McGuire and Agranoff (2011) suggest that the need to effectively manage partnerships is growing as organizations become more involved in such activities. These authors (McGuire & Agranoff, 2011, p. 280) also suggest that managing and leading collaborative networks is “more difficult than is commonly portrayed.” Provan and Kenis (2007) indicate that the role of management is a critical feature of goal directed collaborations. McGuire (2002, p. 599) states that the “practice of managing across governments and organizations outpaces empirical description and theoretical explanation” while Provan and Kenis (2007, p. 248) suggest that the role of management needs to be addressed in “greater depth.” Finally, McGuire (2006) states that new techniques and competencies are necessary to enhance the ability of public sector managers to effectively manage collaborative partnerships. Management of collaborative community problem-solving is an elusive concept but might be addressed in terms of the dissemination of knowledge, development of relevant skills, building and nurturance of collaborative relationships, and engagement in a variety of critical activities.
Management as the Dissemination of Knowledge
There is a wealth of theory and research related to the basic foundations of collaboration. The literature provides important guidelines for initiating and conducting collaborative problem-solving activities. For example, there are a number of manualized processes that include worksheets and/or tools designed to facilitate collaborative community problem-solving. These processes include, among others, “Communities that Care” (Hawkins & Catalano, 1992), “Partnerships for Success” (2008), “Getting to Outcomes” (Chin, Imm & Wandersman, 2004), and the “Community Toolbox” (n.d.). While process is a component of collaboration; commitment to actual collaboration presents a significant challenge (Wolff, 2010). True collaboration requires that partners place the highest priority on collaborative goals and outcomes. This is particularly difficult because it may mean, in some cases, acting counter to individual organizational interests given the objectives of a specific community.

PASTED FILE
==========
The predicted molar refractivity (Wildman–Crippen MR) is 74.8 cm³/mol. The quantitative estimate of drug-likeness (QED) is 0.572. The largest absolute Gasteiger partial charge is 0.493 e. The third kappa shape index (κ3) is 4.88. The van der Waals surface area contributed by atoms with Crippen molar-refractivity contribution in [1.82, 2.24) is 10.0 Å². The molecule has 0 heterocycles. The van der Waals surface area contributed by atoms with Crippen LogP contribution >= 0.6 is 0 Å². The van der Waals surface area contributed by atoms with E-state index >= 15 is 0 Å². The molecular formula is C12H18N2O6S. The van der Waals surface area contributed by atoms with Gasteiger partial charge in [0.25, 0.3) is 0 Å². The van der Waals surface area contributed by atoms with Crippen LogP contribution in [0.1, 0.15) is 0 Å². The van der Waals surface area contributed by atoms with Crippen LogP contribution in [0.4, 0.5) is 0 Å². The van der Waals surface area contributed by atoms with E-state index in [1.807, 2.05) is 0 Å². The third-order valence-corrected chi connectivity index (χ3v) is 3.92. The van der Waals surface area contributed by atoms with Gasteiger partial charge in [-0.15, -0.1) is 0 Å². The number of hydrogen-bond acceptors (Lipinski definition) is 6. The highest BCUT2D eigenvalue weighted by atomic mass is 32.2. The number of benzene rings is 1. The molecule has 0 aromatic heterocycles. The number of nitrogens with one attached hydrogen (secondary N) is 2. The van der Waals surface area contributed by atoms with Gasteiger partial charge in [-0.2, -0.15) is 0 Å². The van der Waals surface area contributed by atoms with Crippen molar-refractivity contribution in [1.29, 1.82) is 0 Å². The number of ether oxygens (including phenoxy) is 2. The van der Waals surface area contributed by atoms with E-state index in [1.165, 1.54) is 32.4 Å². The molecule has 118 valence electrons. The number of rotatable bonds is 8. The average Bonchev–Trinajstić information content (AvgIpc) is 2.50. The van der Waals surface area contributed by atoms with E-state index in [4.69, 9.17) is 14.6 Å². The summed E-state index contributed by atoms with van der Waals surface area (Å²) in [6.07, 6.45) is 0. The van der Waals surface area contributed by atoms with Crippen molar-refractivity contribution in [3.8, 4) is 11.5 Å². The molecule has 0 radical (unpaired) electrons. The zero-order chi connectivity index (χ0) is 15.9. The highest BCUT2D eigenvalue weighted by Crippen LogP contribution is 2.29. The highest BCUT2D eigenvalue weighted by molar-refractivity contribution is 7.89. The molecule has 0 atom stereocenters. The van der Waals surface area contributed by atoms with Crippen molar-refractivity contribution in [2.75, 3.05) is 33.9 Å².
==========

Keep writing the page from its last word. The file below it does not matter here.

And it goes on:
The knowledge base related to collaborative community problem solving also includes how the process of collaboration is related to infrastructural requirements necessary to support collaboration and the roles and expectations of participants. For example, Bryan and Henry (2012) describe a series of steps designed to support collaborative school and community partnerships. The Bryan and Henry process includes: 1) preparing to partner; 2) assessing needs and strengths; 3) coming together and creating a formal collaborative group; 4) creating a shared vision; 5) taking action; 6) evaluating and celebrating success, and 7) maintaining momentum. Such procedural steps, argue the authors, provide a strong foundation for effective collaboration.